New Sheriff in Town

Vast whiteness stretched out like a blank page. Myrtle sat upright in the hover sedan, afraid to wrinkle her new uniform. Looking out the vehicle windows, she was reminded of the vids of deserts back on Olde Earth. As a little girl she had liked the dizzying colors of the tropics and feared the dark of the thick forests. As she grew older Myrtle was drawn to oceans of sand with life hidden in its secrets. Cold, arid, lifeless these were the words that summed up Enceladus. She was not drawn to it. She had spent so much time weaving the innumerable joys of their new home to get Django excited about their move that Myrtle had begun to believe her own stories. The reality of this moon was a hard thing.
She forced herself to return to the view whizzing past. The horizon was a taut rubber band. There were no trees, no bushes, no clouds, no liquid water. The landscape was an unturned clear face of ice with eruptions of large bluish domes. There was domes of emerald green hydroponic farms to feed the men and domes factories to build the robots. The men and the robots built the identical suburban houses that would one day become the dream homes of the future. Her son dubbed it Planet Fishbowl and pulled on his HeadPhones. Myrtle swallowed down her lump of regret.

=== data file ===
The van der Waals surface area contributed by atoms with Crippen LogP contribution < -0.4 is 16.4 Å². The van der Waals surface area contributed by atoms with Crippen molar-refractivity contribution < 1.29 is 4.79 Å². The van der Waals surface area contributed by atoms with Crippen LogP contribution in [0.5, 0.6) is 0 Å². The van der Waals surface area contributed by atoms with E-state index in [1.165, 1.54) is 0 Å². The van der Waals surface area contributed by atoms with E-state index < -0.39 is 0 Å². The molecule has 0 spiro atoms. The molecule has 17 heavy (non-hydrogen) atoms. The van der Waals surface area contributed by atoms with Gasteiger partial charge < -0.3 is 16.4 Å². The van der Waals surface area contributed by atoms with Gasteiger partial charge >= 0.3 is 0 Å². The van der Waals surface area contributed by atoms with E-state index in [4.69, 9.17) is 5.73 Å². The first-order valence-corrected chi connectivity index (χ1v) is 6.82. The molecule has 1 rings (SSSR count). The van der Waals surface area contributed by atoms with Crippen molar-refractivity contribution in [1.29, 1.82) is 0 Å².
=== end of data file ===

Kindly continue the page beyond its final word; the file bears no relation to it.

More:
Myrtle did what she always did. She began making lists. What do I know? They wanted me here. The Board of Regents had reached out to her directly asking her to apply to the Chief of Police position for the new colony. The interview process went smoothly. She knew the local crime stats and resources available to her department. The salary was generous, the housing, pleasant. The Sub Mayor had greeted Django and her at the station and the Chair of AmeriChoice had sent her a honest to God basket of fruit. Myrtle had researched and researched. She knew everything that could be known about her new job except Why did they want her here?